Apr. 09, 2011
In her fascinating talk on Thursday night, April 7th, Sandra Postel,
director of the Global Water Policy Project, said the answer was yes,
but only with a transformation in how we use, manage, and value fresh
water. From the story of the dried-up Aral Sea,to the tremendous use of water in agriculture, Postel started the talk with a reasonably "anguish" question -- can we meet the food and water
demands of eight billion people while at the same time protecting the
aquatic ecosystems that sustain our economies and the planet’s web of
Postel discussed several new strategies to deal with these issues, such as the establishment of “sustainability boundaries” and "payment to ecosystem services" to preserve ecological health and the deployment of technologies and practices to double water productivity, among others. In addressing the audience, she also encouraged ways in which individuals can be part of the solution. Here the National Geographic's Fresh Water Project developed a water footprint calculator to help gauge an individual's personal water usage and suggest ways to improve it.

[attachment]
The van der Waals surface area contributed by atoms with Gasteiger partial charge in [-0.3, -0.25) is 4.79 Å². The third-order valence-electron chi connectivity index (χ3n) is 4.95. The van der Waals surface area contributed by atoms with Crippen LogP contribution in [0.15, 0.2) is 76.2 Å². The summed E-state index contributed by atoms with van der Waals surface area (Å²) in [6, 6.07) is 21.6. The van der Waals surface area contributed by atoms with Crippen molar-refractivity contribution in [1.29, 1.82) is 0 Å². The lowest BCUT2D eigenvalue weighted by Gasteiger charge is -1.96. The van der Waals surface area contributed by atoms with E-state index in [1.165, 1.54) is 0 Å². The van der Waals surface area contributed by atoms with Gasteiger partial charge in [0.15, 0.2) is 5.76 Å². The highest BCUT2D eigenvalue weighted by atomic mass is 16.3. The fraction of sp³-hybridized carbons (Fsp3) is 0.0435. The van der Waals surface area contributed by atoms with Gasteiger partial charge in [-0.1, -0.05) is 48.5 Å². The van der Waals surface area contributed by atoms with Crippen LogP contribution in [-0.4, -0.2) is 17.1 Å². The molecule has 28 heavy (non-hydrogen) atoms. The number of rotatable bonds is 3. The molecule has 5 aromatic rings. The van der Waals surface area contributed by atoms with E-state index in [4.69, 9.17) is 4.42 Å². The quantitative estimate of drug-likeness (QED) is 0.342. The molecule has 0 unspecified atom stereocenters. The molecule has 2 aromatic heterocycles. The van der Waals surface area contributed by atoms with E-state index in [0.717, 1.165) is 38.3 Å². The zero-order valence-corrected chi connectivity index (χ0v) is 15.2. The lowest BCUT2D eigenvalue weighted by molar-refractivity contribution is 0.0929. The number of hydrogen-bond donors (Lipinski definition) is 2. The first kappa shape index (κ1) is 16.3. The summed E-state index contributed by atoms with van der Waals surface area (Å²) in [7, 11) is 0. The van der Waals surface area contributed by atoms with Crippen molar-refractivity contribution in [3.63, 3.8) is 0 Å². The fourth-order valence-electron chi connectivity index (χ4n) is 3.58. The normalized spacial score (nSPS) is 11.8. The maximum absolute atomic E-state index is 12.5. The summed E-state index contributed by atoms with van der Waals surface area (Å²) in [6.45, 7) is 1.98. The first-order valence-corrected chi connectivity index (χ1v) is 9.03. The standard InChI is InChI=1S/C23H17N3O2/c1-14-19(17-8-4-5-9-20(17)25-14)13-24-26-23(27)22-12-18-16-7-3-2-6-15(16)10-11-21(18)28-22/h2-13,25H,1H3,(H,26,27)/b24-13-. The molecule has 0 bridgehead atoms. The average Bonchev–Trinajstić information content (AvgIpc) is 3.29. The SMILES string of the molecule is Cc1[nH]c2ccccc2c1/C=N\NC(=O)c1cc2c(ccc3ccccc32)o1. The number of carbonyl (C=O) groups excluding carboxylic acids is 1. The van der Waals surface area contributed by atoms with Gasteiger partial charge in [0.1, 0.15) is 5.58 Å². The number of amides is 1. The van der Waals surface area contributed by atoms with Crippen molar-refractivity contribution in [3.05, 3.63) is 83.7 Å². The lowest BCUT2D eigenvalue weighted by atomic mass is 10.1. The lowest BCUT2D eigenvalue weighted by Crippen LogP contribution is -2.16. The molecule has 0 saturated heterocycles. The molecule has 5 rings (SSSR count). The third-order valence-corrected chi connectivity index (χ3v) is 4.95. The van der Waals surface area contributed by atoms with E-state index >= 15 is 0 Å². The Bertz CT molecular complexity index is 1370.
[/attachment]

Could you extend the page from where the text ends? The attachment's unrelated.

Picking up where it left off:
"Know this: The average American lifestyle is kept afloat by nearly 2,000 gallons of H2O a day—twice the global average."
"The bright side: By pledging to cut your water footprint, you can help return more water to rivers, lakes, wetlands, underground aquifers, and freshwater species."
Ready? Click here to do a fun and animated calculation!
Pictures from Poster's talk
Missed the talk? Video clipping from Postel's talk